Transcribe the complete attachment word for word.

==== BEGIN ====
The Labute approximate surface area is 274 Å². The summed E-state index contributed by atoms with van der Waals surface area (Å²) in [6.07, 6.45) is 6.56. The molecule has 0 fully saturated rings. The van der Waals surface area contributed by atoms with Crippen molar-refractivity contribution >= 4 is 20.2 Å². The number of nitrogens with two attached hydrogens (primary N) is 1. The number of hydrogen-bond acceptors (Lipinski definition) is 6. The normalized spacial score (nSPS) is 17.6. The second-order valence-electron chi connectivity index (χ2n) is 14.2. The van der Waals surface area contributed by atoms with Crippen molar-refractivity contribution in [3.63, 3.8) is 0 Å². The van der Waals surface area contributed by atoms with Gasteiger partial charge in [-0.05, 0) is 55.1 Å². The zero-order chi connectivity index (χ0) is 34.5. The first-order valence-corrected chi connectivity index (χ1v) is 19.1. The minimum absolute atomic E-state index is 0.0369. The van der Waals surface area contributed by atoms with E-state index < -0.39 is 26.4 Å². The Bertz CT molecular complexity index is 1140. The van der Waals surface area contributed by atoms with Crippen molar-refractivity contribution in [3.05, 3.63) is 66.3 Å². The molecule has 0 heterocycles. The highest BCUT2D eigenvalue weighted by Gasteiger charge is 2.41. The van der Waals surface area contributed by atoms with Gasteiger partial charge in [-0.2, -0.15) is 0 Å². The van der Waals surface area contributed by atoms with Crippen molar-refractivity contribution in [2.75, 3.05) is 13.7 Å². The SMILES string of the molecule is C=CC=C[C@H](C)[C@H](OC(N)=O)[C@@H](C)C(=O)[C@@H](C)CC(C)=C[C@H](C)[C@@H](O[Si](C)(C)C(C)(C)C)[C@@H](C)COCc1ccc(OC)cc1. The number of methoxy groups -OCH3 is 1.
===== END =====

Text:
The Labute approximate surface area is 274 Å². The summed E-state index contributed by atoms with van der Waals surface area (Å²) in [6.07, 6.45) is 6.56. The molecule has 0 fully saturated rings. The van der Waals surface area contributed by atoms with Crippen molar-refractivity contribution >= 4 is 20.2 Å². The number of nitrogens with two attached hydrogens (primary N) is 1. The number of hydrogen-bond acceptors (Lipinski definition) is 6. The normalized spacial score (nSPS) is 17.6. The second-order valence-electron chi connectivity index (χ2n) is 14.2. The van der Waals surface area contributed by atoms with Crippen molar-refractivity contribution in [3.63, 3.8) is 0 Å². The van der Waals surface area contributed by atoms with Gasteiger partial charge in [-0.05, 0) is 55.1 Å². The zero-order chi connectivity index (χ0) is 34.5. The first-order valence-corrected chi connectivity index (χ1v) is 19.1. The minimum absolute atomic E-state index is 0.0369. The van der Waals surface area contributed by atoms with E-state index < -0.39 is 26.4 Å². The Bertz CT molecular complexity index is 1140. The van der Waals surface area contributed by atoms with Crippen molar-refractivity contribution in [3.05, 3.63) is 66.3 Å². The molecule has 0 heterocycles. The highest BCUT2D eigenvalue weighted by Gasteiger charge is 2.41. The van der Waals surface area contributed by atoms with Gasteiger partial charge in [-0.2, -0.15) is 0 Å². The van der Waals surface area contributed by atoms with Crippen molar-refractivity contribution in [2.75, 3.05) is 13.7 Å². The SMILES string of the molecule is C=CC=C[C@H](C)[C@H](OC(N)=O)[C@@H](C)C(=O)[C@@H](C)CC(C)=C[C@H](C)[C@@H](O[Si](C)(C)C(C)(C)C)[C@@H](C)COCc1ccc(OC)cc1. The number of methoxy groups -OCH3 is 1.